BERLIN - The Town Council on Tuesday will discuss the impact of the latest cuts to town and education aid.
According to council documents, the town is looking at $618,144 less state aid than what it was expecting when it passed its budget in May.
The current fiscal year’s cuts actually came to $1.3 million, but the town had already assumed it would suffer a loss in state aid when it passed its $85.2 million budget. Nearly $900,000 of the cuts were made to the Education Cost Sharing grant - the state’s main vehicle for providing state aid to education funding.
The moves were made by Gov. Dannel Malloy on Nov. 17 after the legislature approved the budget’s numbers in late October - 117 days after its usual July 1 adoption date. But they left exactly where cuts needed to be made up to Malloy.
“There’s nearly a $300 million difference in the state budget,” said town Finance Director Kevin Delaney. “I’m not sure there’s any other way to reconcile the difference.”
The expected discussion comes after the reinstalled Board of Finance discussed in its first meeting two weeks ago three ways to make up for the shortfall: a supplemental tax bill, revising the adopted budget and asking the town and Board of Education to “tighten their belt” to make up for the cuts, according to Delaney.
The supplemental tax bill was immediately removed as an option by the board, as no one was in favor of it, he added.
Delaney explained recently that the passage of the state budget came with a provision that municipalities are allowed to alter their adopted budgets should any funding changes occur. However, it must be done the same way in which the budget was initially adopted - through a referendum, he added.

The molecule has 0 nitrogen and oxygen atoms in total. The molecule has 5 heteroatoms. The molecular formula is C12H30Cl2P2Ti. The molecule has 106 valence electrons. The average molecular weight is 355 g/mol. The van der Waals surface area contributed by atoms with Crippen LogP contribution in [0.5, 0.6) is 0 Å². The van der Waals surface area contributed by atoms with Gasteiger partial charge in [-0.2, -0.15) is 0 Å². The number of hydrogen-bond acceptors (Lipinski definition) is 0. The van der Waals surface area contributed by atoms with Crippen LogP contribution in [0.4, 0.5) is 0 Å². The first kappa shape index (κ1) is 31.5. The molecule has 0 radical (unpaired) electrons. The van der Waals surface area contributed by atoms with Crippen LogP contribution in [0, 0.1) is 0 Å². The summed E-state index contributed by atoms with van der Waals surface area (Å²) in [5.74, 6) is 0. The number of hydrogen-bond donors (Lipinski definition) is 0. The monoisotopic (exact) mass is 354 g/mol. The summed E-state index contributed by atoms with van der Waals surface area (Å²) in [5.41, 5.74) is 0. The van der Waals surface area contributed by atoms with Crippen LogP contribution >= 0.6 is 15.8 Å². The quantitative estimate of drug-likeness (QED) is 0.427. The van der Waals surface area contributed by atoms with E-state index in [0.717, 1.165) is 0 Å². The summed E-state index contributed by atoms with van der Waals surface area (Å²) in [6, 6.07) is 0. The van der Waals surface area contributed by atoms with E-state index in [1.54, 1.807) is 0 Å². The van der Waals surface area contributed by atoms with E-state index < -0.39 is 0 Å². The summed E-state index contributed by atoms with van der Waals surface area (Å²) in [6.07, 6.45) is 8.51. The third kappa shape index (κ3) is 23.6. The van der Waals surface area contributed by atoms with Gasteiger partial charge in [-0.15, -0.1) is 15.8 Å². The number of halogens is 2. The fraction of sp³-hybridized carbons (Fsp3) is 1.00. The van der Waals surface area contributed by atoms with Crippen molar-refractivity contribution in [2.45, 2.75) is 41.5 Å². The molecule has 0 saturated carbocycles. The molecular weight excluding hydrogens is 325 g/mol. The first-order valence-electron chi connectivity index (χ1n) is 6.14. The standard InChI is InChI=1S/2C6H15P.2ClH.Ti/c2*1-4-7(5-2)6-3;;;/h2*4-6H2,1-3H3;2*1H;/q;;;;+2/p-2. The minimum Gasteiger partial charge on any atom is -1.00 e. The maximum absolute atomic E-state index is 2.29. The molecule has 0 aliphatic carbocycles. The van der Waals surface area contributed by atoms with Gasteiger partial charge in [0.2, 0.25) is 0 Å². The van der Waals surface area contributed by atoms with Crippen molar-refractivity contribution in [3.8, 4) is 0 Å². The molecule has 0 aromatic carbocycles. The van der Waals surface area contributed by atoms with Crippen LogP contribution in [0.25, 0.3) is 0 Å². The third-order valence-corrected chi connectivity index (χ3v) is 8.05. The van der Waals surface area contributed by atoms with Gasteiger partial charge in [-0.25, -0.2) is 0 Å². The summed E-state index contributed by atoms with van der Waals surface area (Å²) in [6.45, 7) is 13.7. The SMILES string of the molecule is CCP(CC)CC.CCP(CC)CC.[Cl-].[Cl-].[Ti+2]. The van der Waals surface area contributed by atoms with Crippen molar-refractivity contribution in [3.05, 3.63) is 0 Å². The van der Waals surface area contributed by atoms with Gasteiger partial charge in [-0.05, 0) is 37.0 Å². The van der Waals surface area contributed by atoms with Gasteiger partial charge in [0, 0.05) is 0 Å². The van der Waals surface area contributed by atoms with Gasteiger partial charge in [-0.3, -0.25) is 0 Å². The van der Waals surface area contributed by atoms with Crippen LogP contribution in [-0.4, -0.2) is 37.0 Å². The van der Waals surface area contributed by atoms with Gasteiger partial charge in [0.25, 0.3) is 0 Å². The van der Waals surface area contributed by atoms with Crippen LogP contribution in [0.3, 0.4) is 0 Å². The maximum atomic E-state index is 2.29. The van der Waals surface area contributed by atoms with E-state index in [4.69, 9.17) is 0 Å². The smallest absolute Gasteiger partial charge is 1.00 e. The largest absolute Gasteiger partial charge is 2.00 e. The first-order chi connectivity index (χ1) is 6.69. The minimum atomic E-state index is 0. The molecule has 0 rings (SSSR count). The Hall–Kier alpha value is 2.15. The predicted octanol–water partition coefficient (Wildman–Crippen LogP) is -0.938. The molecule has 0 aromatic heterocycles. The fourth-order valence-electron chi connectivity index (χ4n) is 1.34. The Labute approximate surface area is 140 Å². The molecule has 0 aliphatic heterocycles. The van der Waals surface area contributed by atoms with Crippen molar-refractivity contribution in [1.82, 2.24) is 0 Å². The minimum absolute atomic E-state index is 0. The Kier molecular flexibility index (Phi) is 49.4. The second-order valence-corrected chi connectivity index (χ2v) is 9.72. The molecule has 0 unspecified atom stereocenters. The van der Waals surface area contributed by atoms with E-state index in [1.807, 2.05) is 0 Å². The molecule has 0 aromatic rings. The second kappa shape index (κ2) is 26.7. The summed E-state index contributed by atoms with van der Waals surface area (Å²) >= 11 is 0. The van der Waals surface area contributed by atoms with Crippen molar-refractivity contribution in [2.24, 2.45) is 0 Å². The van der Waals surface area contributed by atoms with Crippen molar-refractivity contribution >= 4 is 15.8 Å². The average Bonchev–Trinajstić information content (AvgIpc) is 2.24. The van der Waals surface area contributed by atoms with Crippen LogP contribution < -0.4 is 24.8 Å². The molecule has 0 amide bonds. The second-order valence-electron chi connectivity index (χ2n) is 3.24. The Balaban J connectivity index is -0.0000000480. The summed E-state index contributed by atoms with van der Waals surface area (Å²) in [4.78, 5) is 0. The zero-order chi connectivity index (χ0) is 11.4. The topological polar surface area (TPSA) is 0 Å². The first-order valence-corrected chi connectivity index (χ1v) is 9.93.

In the event the budget that already cut almost $9 million from department requests were to be altered, or a supplemental tax bill were to be adopted, Delaney said the town’s corporation counsel indicated that the public would need to be involved somehow. Further clarification is expected at Tuesday’s meeting.
The council will also discuss an ordinance appropriating $3 million for the Berlin Sewer Line Inflow and Infiltration Reduction Program, which will make sewer improvements estimated to last 20 years.
It will also discuss conducting a feasibility study with the Department of Energy and Environmental Protection of potential soccer fields on a 27.7-acre parcel owned by the state near Silver Lake. The state has indicated that it is no longer interested in the property, which had been used in dredging the lake.
DEEP has funds remaining for the study, which would look at addressing environmental impact and closing the basins that were opened for the dredging, according to Town Council documents.
The meeting will begin at 7 p.m. in Town Council Chambers, 240 Kensington Road.
Charles Paullin can be reached at 860-801-5074 or email@example.com. On Twitter: @CPaullinNBH.